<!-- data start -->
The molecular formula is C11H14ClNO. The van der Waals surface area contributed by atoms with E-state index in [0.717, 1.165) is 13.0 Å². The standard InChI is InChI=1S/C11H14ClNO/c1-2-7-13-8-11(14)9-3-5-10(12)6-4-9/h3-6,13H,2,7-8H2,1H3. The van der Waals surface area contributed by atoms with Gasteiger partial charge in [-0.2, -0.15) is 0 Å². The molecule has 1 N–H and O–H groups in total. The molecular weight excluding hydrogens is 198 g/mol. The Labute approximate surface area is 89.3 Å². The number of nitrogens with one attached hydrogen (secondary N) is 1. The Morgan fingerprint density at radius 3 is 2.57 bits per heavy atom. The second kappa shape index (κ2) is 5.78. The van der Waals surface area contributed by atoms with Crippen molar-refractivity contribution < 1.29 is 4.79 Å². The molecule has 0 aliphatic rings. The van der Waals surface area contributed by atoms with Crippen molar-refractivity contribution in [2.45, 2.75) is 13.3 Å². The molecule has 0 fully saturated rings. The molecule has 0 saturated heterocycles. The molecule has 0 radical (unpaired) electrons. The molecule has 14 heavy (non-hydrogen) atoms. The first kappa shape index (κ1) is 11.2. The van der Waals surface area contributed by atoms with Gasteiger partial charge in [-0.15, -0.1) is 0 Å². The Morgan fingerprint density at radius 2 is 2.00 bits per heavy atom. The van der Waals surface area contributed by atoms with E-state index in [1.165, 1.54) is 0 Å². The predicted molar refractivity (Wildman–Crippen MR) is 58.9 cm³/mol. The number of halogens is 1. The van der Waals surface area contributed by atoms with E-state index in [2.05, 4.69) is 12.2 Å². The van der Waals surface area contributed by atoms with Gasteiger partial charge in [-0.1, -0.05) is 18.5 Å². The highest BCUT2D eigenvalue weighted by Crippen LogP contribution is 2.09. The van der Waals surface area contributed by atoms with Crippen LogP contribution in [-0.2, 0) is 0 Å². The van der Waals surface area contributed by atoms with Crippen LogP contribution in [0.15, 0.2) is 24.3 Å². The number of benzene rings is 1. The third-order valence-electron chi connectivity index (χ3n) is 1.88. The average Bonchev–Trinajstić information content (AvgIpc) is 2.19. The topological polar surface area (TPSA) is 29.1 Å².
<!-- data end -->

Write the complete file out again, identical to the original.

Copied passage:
The molecular formula is C11H14ClNO. The van der Waals surface area contributed by atoms with E-state index in [0.717, 1.165) is 13.0 Å². The standard InChI is InChI=1S/C11H14ClNO/c1-2-7-13-8-11(14)9-3-5-10(12)6-4-9/h3-6,13H,2,7-8H2,1H3. The van der Waals surface area contributed by atoms with Gasteiger partial charge in [-0.2, -0.15) is 0 Å². The molecule has 1 N–H and O–H groups in total. The molecular weight excluding hydrogens is 198 g/mol. The Labute approximate surface area is 89.3 Å². The number of nitrogens with one attached hydrogen (secondary N) is 1. The Morgan fingerprint density at radius 3 is 2.57 bits per heavy atom. The second kappa shape index (κ2) is 5.78. The van der Waals surface area contributed by atoms with Crippen molar-refractivity contribution < 1.29 is 4.79 Å². The molecule has 0 aliphatic rings. The van der Waals surface area contributed by atoms with Crippen molar-refractivity contribution in [2.45, 2.75) is 13.3 Å². The molecule has 0 fully saturated rings. The molecule has 0 saturated heterocycles. The molecule has 0 radical (unpaired) electrons. The molecule has 14 heavy (non-hydrogen) atoms. The first kappa shape index (κ1) is 11.2. The van der Waals surface area contributed by atoms with Gasteiger partial charge in [-0.15, -0.1) is 0 Å². The Morgan fingerprint density at radius 2 is 2.00 bits per heavy atom. The van der Waals surface area contributed by atoms with E-state index in [1.165, 1.54) is 0 Å². The predicted molar refractivity (Wildman–Crippen MR) is 58.9 cm³/mol. The number of halogens is 1. The van der Waals surface area contributed by atoms with E-state index in [2.05, 4.69) is 12.2 Å². The van der Waals surface area contributed by atoms with Gasteiger partial charge in [-0.1, -0.05) is 18.5 Å². The highest BCUT2D eigenvalue weighted by Crippen LogP contribution is 2.09. The van der Waals surface area contributed by atoms with Crippen LogP contribution in [-0.2, 0) is 0 Å². The van der Waals surface area contributed by atoms with Crippen LogP contribution in [0.15, 0.2) is 24.3 Å². The number of benzene rings is 1. The third-order valence-electron chi connectivity index (χ3n) is 1.88. The average Bonchev–Trinajstić information content (AvgIpc) is 2.19. The topological polar surface area (TPSA) is 29.1 Å².